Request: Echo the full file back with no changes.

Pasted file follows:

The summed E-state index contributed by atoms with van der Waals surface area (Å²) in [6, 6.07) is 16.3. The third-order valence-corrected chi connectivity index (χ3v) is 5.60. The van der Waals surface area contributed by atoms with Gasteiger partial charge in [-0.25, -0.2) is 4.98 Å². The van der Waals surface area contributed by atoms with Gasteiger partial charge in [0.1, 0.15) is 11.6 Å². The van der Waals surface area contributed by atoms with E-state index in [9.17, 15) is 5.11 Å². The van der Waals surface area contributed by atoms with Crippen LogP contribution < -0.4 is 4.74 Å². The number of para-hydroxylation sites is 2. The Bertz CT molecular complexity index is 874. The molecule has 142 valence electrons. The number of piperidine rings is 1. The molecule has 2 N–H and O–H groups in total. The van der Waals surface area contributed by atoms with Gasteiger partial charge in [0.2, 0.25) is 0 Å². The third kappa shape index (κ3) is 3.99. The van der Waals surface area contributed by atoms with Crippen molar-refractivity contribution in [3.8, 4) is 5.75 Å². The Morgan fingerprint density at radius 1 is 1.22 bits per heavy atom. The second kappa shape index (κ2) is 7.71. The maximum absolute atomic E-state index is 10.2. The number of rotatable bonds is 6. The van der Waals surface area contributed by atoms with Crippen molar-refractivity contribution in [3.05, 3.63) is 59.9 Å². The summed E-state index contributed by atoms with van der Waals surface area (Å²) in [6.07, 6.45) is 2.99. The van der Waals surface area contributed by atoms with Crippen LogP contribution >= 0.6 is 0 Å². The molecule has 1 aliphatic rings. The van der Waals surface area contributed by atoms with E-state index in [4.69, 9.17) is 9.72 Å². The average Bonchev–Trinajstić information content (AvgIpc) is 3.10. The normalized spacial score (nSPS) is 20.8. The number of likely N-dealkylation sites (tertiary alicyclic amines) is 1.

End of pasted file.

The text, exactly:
The summed E-state index contributed by atoms with van der Waals surface area (Å²) in [6, 6.07) is 16.3. The third-order valence-corrected chi connectivity index (χ3v) is 5.60. The van der Waals surface area contributed by atoms with Gasteiger partial charge in [-0.25, -0.2) is 4.98 Å². The van der Waals surface area contributed by atoms with Gasteiger partial charge in [0.1, 0.15) is 11.6 Å². The van der Waals surface area contributed by atoms with E-state index in [9.17, 15) is 5.11 Å². The van der Waals surface area contributed by atoms with Crippen LogP contribution < -0.4 is 4.74 Å². The number of para-hydroxylation sites is 2. The Bertz CT molecular complexity index is 874. The molecule has 142 valence electrons. The number of piperidine rings is 1. The molecule has 2 N–H and O–H groups in total. The van der Waals surface area contributed by atoms with Gasteiger partial charge in [0.2, 0.25) is 0 Å². The third kappa shape index (κ3) is 3.99. The van der Waals surface area contributed by atoms with Crippen molar-refractivity contribution in [3.8, 4) is 5.75 Å². The Morgan fingerprint density at radius 1 is 1.22 bits per heavy atom. The second kappa shape index (κ2) is 7.71. The maximum absolute atomic E-state index is 10.2. The number of rotatable bonds is 6. The van der Waals surface area contributed by atoms with Crippen molar-refractivity contribution in [3.05, 3.63) is 59.9 Å². The summed E-state index contributed by atoms with van der Waals surface area (Å²) in [6.07, 6.45) is 2.99. The van der Waals surface area contributed by atoms with Crippen LogP contribution >= 0.6 is 0 Å². The molecule has 1 aliphatic rings. The van der Waals surface area contributed by atoms with E-state index in [4.69, 9.17) is 9.72 Å². The average Bonchev–Trinajstić information content (AvgIpc) is 3.10. The normalized spacial score (nSPS) is 20.8. The number of likely N-dealkylation sites (tertiary alicyclic amines) is 1.